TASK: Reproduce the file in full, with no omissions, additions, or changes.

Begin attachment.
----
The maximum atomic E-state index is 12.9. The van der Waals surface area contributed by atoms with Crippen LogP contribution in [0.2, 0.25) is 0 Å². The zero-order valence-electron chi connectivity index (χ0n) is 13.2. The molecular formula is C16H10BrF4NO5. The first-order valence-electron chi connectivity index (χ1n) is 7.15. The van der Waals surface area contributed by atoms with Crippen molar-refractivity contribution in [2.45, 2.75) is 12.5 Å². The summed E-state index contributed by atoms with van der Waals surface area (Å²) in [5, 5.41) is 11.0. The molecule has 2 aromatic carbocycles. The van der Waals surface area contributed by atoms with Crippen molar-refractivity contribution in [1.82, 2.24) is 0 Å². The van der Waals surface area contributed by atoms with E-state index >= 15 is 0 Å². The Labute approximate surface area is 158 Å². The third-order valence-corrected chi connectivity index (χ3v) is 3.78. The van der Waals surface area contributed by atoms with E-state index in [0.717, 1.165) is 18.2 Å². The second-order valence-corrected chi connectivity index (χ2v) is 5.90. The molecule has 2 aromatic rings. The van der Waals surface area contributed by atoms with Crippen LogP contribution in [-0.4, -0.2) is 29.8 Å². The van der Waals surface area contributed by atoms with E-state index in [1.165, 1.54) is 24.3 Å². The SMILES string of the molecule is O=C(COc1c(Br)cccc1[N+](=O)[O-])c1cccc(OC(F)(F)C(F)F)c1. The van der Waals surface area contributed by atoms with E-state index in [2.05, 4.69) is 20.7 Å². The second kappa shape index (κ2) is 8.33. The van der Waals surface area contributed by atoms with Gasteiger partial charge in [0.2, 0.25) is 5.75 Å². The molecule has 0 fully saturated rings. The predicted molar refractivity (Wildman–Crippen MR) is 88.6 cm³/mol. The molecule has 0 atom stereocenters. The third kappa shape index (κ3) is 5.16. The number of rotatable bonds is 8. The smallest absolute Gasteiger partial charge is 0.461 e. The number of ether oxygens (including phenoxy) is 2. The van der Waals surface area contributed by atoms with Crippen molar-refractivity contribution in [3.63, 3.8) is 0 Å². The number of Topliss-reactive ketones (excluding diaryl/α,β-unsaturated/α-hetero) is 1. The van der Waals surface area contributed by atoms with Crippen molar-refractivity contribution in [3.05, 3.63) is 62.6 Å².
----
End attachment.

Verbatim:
The maximum atomic E-state index is 12.9. The van der Waals surface area contributed by atoms with Crippen LogP contribution in [0.2, 0.25) is 0 Å². The zero-order valence-electron chi connectivity index (χ0n) is 13.2. The molecular formula is C16H10BrF4NO5. The first-order valence-electron chi connectivity index (χ1n) is 7.15. The van der Waals surface area contributed by atoms with Crippen molar-refractivity contribution in [2.45, 2.75) is 12.5 Å². The summed E-state index contributed by atoms with van der Waals surface area (Å²) in [5, 5.41) is 11.0. The molecule has 2 aromatic carbocycles. The van der Waals surface area contributed by atoms with Crippen molar-refractivity contribution in [1.82, 2.24) is 0 Å². The van der Waals surface area contributed by atoms with E-state index >= 15 is 0 Å². The Labute approximate surface area is 158 Å². The third-order valence-corrected chi connectivity index (χ3v) is 3.78. The van der Waals surface area contributed by atoms with E-state index in [0.717, 1.165) is 18.2 Å². The second-order valence-corrected chi connectivity index (χ2v) is 5.90. The molecule has 2 aromatic rings. The van der Waals surface area contributed by atoms with Crippen LogP contribution in [-0.4, -0.2) is 29.8 Å². The van der Waals surface area contributed by atoms with E-state index in [1.165, 1.54) is 24.3 Å². The SMILES string of the molecule is O=C(COc1c(Br)cccc1[N+](=O)[O-])c1cccc(OC(F)(F)C(F)F)c1. The van der Waals surface area contributed by atoms with E-state index in [2.05, 4.69) is 20.7 Å². The second kappa shape index (κ2) is 8.33. The van der Waals surface area contributed by atoms with Gasteiger partial charge in [0.2, 0.25) is 5.75 Å². The molecule has 0 fully saturated rings. The predicted molar refractivity (Wildman–Crippen MR) is 88.6 cm³/mol. The molecule has 0 atom stereocenters. The third kappa shape index (κ3) is 5.16. The number of rotatable bonds is 8. The smallest absolute Gasteiger partial charge is 0.461 e. The number of ether oxygens (including phenoxy) is 2. The van der Waals surface area contributed by atoms with Crippen molar-refractivity contribution in [3.63, 3.8) is 0 Å². The number of Topliss-reactive ketones (excluding diaryl/α,β-unsaturated/α-hetero) is 1. The van der Waals surface area contributed by atoms with Crippen molar-refractivity contribution in [3.05, 3.63) is 62.6 Å².